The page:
I am working on synthesized patches using a combination of additive and subtractive methods to create a digital orchestra. The goal is not to recreate orchestral sounds, but rather to create an instrumentation for polyphonic works that builds on principles from orchestral instrumentation of a classical orchestra - roughly the size of what is required for Beethoven's work.

I am currently building a string-like section from a single patch with a long sustain. I would then like to process this patch into easy distinguishable variations that mimic the relationship between the string instruments: violin, viola, cello, and double bass. The overall waveform for these instruments is to my understanding similar. However, the individual characteristics seem to be heavily dependent on the resonating body of each instrument. A viola is basically a larger violin. For a cello, however, I think the bow is broader and the strings have a different characteristic.

I am familiar with Karplus-Strong synthesis, but my goal is not a realistic string instrument. Instead, I would like to apply the principles that differentiate a family of instruments to create individual patches that belong to the same "section". To achieve this for strings, I think manipulating the characteristics of the resonating body - size and shape in particular - could be useful.

I have tried to use short reverbs, long unmodulated chorus and other variations on copying and delaying a signal to simulate different resonance characteristics. I also was somewhat successful in simulating the bow using enveloped noise and very short granular delays. Ideally I am looking for a VST solution or using mix buses and filters.


Are there any common techniques for simulating resonating bodies?


I don't know if this is exactly what you need, but in my experience I've obtained interesting results using IRs of several bodies, e.g. Altiverb's IRs have a really awesome "Design" section with IRs from a djembe, a dustbin, a flower pot and more.. This worked very well when I wanted to simulate something like a resonating body.

Cheers, d

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    You could also check this link :) scitation.aip.org/content/asa/journal/jasa/77/S1/10.1121/… – fragmentsinabox Jul 6 '15 at 16:25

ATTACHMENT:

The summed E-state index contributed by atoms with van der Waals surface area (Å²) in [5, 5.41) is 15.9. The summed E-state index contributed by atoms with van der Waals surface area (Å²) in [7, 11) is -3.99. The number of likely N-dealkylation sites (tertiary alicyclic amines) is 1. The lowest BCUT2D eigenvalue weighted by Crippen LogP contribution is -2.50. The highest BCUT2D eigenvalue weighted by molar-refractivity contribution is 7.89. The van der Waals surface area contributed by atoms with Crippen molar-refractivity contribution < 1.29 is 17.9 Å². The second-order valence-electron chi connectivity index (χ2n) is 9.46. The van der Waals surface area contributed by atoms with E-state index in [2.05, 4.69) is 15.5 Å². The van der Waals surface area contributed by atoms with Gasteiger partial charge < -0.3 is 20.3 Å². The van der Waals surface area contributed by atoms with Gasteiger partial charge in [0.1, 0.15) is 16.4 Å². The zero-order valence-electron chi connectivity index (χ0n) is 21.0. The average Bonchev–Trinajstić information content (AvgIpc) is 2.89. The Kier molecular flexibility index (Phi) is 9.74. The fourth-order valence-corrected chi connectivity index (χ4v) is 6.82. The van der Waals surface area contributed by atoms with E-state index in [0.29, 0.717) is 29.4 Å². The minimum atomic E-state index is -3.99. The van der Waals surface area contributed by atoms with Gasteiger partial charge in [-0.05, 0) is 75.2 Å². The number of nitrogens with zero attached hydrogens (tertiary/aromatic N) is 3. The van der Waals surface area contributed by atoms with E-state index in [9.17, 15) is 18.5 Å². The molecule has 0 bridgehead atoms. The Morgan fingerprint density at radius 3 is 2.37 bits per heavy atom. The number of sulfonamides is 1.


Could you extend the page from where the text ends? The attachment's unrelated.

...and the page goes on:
• I also reached the conclusion that convolution would be a solution. By simply tapping the bridge (in an anechoic chamber) you could potentially record the IR of a Stradivarius (Sleator, 1985, Curtin, 2015). However, I have not been able to find any database for instrument spaces. Curtin, J. (2015) in Schulman, Finding the Elusive Digital Stradivarius transistor.prx.org/2015/05/digital-stradavarius – noumenal Jul 6 '15 at 17:41
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    iZotope Trash also contains a bunch of nice weird IRs, including ones that don't belong to acoustic objects at all. — @noumenal: tapping the bridge doesn't really create a very dirac-like transient though, you'll definitely need some correction. – leftaroundabout Jul 6 '15 at 20:51
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    Csound also has some interesting opcodes for physical modeling, you could try to manipulate those opcode's parameters to obtain what you need, more or less :) – fragmentsinabox Jul 7 '15 at 12:02
  • @leftaroundabout I am new to convolution and deconvolution, so I am not sure I understand. By Dirac-like function do you mean that the amplitude of the isolated source has to be proportional to the raw signal (source + IR)? What kind of correction would be needed? If the bridge can be isolated in an anechoic chamber, would it not be possible to acquire the IR of the violin-space by subtracting the bridge? – noumenal Jul 7 '15 at 18:44

Are there any common techniques for simulating resonating bodies?

Look up physical modelling. Be prepared - it's a hugely academic subject and involves more equations and physics than you can shake a wooden bow at. There are so many variations depending on an almost infinite amount of factors to the point you realise it's practically impossible to manage mathematically.

A starting point however would be:

  • 2D wave equation
  • 3D wave equation
  • The Physics of the Violin (Cremer) a thorougly comprehensive book

You'll need to sit down with Matlab or similar to really get your hands dirty!

  • I mentioned a physical modelling method in the OP (Karplus-Strong). I have access to Matlab, but to me this sounds more like a PhD project. I am looking for an oscillator-free transformation that could be applied to any waveform, so I am not entirely sure if physical modelling would help me. By "2D wave equation", do you mean 2 pi f? +1 for the book tip! – noumenal Jul 7 '15 at 18:50
  • Physical modelling does involve at-least degree level maths. If you're not prepared to go down that route, then physical modelling really won't be for you! If you are looking for a transformation that could be applied to any waveform create a filter that emulates the body resonances, though this will give nowhere near the same results. Be prepared to alter that filter by the frequency of the input. – user3791372 Jul 8 '15 at 17:43
  • I have sound design as a hobby only. I could potentially brush up on my mathematics, but it would still take me ages to implement. I have a decent understanding of wave mechanics, FFT, and wavelets, because I use signal processing in my daily work on 2D data, but alas, I have no background in acoustics or physics. – noumenal Jul 9 '15 at 8:23

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